comments 3

New Vintage Map: 1931 Birds-Eye View of Berlin, Germany

1931_berlin_800px

After much work, I’ve finally finished digitally restoring another vintage rail transit map, this time a superb birds-eye pictorial map of Berlin, Germany in 1931. It’s full of awesome details (as you’ll see in some close up images below) and clearly shows the major railroads circling the city as red and white dashed lines, complete with little station sheds and labels for the major bahnhofs.

Prints for sale from $28 Zoomable Preview of Map

A lot of clean up for dust, age spots, fold lines and errant ink was required, as seen in this before-and-after view of a section of the map just south of Spandau.

More detail views can be seen below:

1931_berlin_detail_potsdam
Here’s Potsdam, complete with the palace of Sanssouci and the Grunewald Tower overlooking the Wannsee.

1931_berlin_detail_tempelhof

The original airfield at Tempelhof, which closed in 2008 after being supplanted by newer, larger airports.

1931_berlin_detail_tiergarten

The Tiergarten area, with many points of interest: Zoo Station and its eponymous zoo, Lehrter Bahnhof, the Reichstag and the Brandenburg Gate leading onto Unter den Linden to the far right.

1931_berlin_detail_ostkreuz

The “1” in a diamond marks Berlin Ostkreuz (“East Crossing”) station, still the busiest interchange on the Berlin S-Bahn today, as well as an important link in the national rail network.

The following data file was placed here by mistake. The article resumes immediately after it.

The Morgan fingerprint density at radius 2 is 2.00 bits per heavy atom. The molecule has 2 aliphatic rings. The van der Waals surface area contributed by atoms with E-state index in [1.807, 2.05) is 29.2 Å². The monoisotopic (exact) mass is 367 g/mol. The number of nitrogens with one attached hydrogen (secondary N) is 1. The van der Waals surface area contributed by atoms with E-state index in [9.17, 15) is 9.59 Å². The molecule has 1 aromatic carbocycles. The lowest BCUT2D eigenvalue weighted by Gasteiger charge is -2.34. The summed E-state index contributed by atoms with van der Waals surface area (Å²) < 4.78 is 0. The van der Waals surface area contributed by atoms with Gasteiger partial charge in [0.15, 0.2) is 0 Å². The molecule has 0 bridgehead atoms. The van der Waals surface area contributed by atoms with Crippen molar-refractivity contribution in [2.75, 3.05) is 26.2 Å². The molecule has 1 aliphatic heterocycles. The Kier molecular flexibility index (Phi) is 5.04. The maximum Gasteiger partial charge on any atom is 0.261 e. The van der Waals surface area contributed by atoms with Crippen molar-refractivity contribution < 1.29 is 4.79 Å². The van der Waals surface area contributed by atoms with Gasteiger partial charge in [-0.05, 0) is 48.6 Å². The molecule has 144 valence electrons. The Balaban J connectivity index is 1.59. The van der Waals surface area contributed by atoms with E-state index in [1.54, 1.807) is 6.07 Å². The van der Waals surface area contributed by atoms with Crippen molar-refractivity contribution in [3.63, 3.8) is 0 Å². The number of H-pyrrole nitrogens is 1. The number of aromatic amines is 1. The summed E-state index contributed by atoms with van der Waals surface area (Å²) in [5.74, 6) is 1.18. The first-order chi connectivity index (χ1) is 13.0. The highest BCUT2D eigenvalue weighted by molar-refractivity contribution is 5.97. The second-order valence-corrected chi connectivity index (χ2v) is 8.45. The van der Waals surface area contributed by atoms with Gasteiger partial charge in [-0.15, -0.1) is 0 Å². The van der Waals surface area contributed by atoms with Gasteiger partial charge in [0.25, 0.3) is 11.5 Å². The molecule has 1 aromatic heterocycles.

For those who have asked about it, the reverse side of the map — which contains the legend to the numbered icons on the map — can be found here.

3 Comments

    • Interesting point, Stuart. For me, the mis-registration of the inks is part of what gives the map its charm and character. There’s a very tangible texture to the way that the ink is laid down, and I’d hate to lose that by trying to make everything “perfect”.

      The interesting thing about the printing of this map is that it’s not four-colour process (CMYK) printing at all, but a five-colour lithographic print: those colours being black, yellow, green, light blue and red. There’s some interesting use of halftone dots to achieve effects like the stipple on the roofs of buildings in Berlin, but otherwise it’s pretty basic block-colour stuff. Five inks means five passes through the printing press, and the paper would have “spread” a little bit more with each impression, creating the poor alignment of some of the inks as seen on the final product.

Leave a Reply